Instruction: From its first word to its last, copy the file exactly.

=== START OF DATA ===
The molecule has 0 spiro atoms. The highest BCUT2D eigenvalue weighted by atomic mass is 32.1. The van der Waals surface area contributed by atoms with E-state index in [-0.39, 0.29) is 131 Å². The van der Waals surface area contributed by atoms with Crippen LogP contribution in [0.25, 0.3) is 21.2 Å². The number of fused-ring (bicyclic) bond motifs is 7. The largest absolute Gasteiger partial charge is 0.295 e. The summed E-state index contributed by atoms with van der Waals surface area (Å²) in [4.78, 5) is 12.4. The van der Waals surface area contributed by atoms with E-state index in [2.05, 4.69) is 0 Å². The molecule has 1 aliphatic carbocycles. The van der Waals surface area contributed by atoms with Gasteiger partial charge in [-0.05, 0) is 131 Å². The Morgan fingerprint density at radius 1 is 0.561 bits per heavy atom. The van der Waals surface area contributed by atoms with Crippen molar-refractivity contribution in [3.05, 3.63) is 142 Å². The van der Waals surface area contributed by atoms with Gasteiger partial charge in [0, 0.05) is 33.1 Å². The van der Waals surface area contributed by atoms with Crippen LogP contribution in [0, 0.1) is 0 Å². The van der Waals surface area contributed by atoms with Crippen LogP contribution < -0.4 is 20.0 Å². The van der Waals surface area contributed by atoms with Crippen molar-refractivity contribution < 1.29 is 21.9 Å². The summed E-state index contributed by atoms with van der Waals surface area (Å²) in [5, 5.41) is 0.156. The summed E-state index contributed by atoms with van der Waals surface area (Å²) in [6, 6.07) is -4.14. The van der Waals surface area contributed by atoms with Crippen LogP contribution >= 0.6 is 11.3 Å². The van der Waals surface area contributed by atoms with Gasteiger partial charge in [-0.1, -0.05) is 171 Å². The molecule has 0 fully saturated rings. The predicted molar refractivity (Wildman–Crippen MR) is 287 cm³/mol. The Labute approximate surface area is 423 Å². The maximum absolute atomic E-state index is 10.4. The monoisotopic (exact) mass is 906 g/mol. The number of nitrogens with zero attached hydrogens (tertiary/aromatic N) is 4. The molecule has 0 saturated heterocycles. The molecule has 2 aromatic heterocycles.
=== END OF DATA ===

The molecule has 0 spiro atoms. The highest BCUT2D eigenvalue weighted by atomic mass is 32.1. The van der Waals surface area contributed by atoms with E-state index in [-0.39, 0.29) is 131 Å². The van der Waals surface area contributed by atoms with Crippen LogP contribution in [0.25, 0.3) is 21.2 Å². The number of fused-ring (bicyclic) bond motifs is 7. The largest absolute Gasteiger partial charge is 0.295 e. The summed E-state index contributed by atoms with van der Waals surface area (Å²) in [4.78, 5) is 12.4. The van der Waals surface area contributed by atoms with E-state index in [2.05, 4.69) is 0 Å². The molecule has 1 aliphatic carbocycles. The van der Waals surface area contributed by atoms with Gasteiger partial charge in [-0.05, 0) is 131 Å². The Morgan fingerprint density at radius 1 is 0.561 bits per heavy atom. The van der Waals surface area contributed by atoms with Crippen molar-refractivity contribution in [3.05, 3.63) is 142 Å². The van der Waals surface area contributed by atoms with Gasteiger partial charge in [0, 0.05) is 33.1 Å². The van der Waals surface area contributed by atoms with Crippen LogP contribution in [0, 0.1) is 0 Å². The van der Waals surface area contributed by atoms with Crippen LogP contribution < -0.4 is 20.0 Å². The van der Waals surface area contributed by atoms with Crippen molar-refractivity contribution < 1.29 is 21.9 Å². The summed E-state index contributed by atoms with van der Waals surface area (Å²) in [5, 5.41) is 0.156. The summed E-state index contributed by atoms with van der Waals surface area (Å²) in [6, 6.07) is -4.14. The van der Waals surface area contributed by atoms with Crippen LogP contribution >= 0.6 is 11.3 Å². The van der Waals surface area contributed by atoms with Gasteiger partial charge in [-0.1, -0.05) is 171 Å². The molecule has 0 fully saturated rings. The predicted molar refractivity (Wildman–Crippen MR) is 287 cm³/mol. The Labute approximate surface area is 423 Å². The maximum absolute atomic E-state index is 10.4. The monoisotopic (exact) mass is 906 g/mol. The number of nitrogens with zero attached hydrogens (tertiary/aromatic N) is 4. The molecule has 0 saturated heterocycles. The molecule has 2 aromatic heterocycles.